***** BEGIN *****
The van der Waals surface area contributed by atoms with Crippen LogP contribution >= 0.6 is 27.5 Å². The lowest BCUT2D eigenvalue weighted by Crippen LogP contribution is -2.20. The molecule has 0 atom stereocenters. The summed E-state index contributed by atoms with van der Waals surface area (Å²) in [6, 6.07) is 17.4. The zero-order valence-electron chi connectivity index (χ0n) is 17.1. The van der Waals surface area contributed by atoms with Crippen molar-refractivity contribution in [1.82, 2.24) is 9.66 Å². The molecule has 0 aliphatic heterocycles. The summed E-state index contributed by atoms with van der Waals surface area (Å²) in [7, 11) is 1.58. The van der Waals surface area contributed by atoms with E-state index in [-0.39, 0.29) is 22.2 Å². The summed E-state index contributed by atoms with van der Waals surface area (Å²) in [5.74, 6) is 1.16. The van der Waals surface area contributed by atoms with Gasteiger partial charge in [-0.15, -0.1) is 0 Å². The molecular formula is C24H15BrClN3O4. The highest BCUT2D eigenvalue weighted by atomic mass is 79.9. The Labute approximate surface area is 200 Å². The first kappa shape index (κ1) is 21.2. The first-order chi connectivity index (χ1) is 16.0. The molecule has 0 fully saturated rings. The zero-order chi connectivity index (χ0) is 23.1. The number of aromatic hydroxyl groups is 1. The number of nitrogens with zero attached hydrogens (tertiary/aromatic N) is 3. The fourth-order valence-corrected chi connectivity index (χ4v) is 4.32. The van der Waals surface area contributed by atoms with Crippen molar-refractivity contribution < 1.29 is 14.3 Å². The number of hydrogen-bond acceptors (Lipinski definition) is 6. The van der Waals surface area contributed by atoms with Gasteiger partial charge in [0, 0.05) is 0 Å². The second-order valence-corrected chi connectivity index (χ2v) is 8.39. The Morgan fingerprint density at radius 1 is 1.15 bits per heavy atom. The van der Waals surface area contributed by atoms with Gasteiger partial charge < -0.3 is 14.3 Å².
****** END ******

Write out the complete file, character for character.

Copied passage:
The van der Waals surface area contributed by atoms with Crippen LogP contribution >= 0.6 is 27.5 Å². The lowest BCUT2D eigenvalue weighted by Crippen LogP contribution is -2.20. The molecule has 0 atom stereocenters. The summed E-state index contributed by atoms with van der Waals surface area (Å²) in [6, 6.07) is 17.4. The zero-order valence-electron chi connectivity index (χ0n) is 17.1. The van der Waals surface area contributed by atoms with Crippen molar-refractivity contribution in [1.82, 2.24) is 9.66 Å². The molecule has 0 aliphatic heterocycles. The summed E-state index contributed by atoms with van der Waals surface area (Å²) in [7, 11) is 1.58. The van der Waals surface area contributed by atoms with E-state index in [-0.39, 0.29) is 22.2 Å². The summed E-state index contributed by atoms with van der Waals surface area (Å²) in [5.74, 6) is 1.16. The van der Waals surface area contributed by atoms with Gasteiger partial charge in [-0.15, -0.1) is 0 Å². The molecular formula is C24H15BrClN3O4. The highest BCUT2D eigenvalue weighted by atomic mass is 79.9. The Labute approximate surface area is 200 Å². The first kappa shape index (κ1) is 21.2. The first-order chi connectivity index (χ1) is 16.0. The molecule has 0 fully saturated rings. The zero-order chi connectivity index (χ0) is 23.1. The number of aromatic hydroxyl groups is 1. The number of nitrogens with zero attached hydrogens (tertiary/aromatic N) is 3. The fourth-order valence-corrected chi connectivity index (χ4v) is 4.32. The van der Waals surface area contributed by atoms with Crippen molar-refractivity contribution < 1.29 is 14.3 Å². The number of hydrogen-bond acceptors (Lipinski definition) is 6. The van der Waals surface area contributed by atoms with Gasteiger partial charge in [0, 0.05) is 0 Å². The second-order valence-corrected chi connectivity index (χ2v) is 8.39. The Morgan fingerprint density at radius 1 is 1.15 bits per heavy atom. The van der Waals surface area contributed by atoms with Gasteiger partial charge < -0.3 is 14.3 Å².